TechWhirl (TECHWR-L) is a resource for technical writing and technical communications professionals of all experience levels and in all industries to share their experiences and acquire information.
For two decades, technical communicators have turned to TechWhirl to ask and answer questions about the always-changing world of technical communications, such as tools, skills, career paths, methodologies, and emerging industries. The TechWhirl Archives and magazine, created for, by and about technical writers, offer a wealth of knowledge to everyone with an interest in any aspect of technical communications.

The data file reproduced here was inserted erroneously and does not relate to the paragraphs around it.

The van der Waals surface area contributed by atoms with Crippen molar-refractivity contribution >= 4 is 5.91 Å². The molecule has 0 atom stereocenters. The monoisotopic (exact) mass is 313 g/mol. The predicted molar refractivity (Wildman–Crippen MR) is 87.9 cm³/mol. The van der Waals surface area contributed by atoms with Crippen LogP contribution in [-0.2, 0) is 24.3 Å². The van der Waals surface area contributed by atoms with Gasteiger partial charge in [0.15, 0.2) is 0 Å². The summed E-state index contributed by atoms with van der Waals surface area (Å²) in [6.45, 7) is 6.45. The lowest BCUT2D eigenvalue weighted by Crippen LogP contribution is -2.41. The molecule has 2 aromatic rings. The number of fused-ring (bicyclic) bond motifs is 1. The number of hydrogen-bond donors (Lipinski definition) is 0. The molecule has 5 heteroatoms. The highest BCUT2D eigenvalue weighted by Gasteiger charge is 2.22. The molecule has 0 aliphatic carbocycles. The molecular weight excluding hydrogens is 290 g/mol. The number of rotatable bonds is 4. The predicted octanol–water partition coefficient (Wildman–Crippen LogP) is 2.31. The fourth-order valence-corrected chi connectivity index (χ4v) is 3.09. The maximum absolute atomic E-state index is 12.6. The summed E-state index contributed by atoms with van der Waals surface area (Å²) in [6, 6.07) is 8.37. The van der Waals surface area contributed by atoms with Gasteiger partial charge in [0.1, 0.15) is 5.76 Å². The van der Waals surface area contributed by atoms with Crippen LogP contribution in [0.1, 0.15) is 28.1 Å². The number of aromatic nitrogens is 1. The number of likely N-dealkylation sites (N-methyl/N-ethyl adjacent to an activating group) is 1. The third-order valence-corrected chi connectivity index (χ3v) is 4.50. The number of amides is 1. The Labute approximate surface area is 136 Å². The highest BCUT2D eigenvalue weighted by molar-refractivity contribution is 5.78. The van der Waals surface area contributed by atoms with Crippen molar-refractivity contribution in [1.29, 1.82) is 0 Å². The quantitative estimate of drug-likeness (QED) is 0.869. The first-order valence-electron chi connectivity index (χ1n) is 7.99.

Subject:Re: You, you, you . . . From:Marie Clear <Mclear3000 -at- AOL -dot- COM> Date:Tue, 12 Dec 1995 12:27:00 -0500
In a message dated 95-12-11 19:42:58 EST, srm -at- C2 -dot- ORG (Richard Mateosian)
>>Do you make much use of "you" in your technical documentation?
>>Have you run into limitations?
>Suppose you're writing a manual for system administrators, and you want to
>tell them what users are expected to do in a certain situation. If you refer
>to both the system administrator you're addressing and the user that you're
>talking about as "you," you're likely to confuse your reader. ...RM
Actually, if you always keep sight of your audience, you should
never have "you" problems. For example, if you're addressing
system administrators, you should only use "you" to literally tell
the administrator what to do. If you need the administrator to
understand what a system user should do, then you have to say
"the user." I've written admin guides and user guides both, and
never had problems (unless I forgot who the audience was, which
is remarkably easy in a long technical text).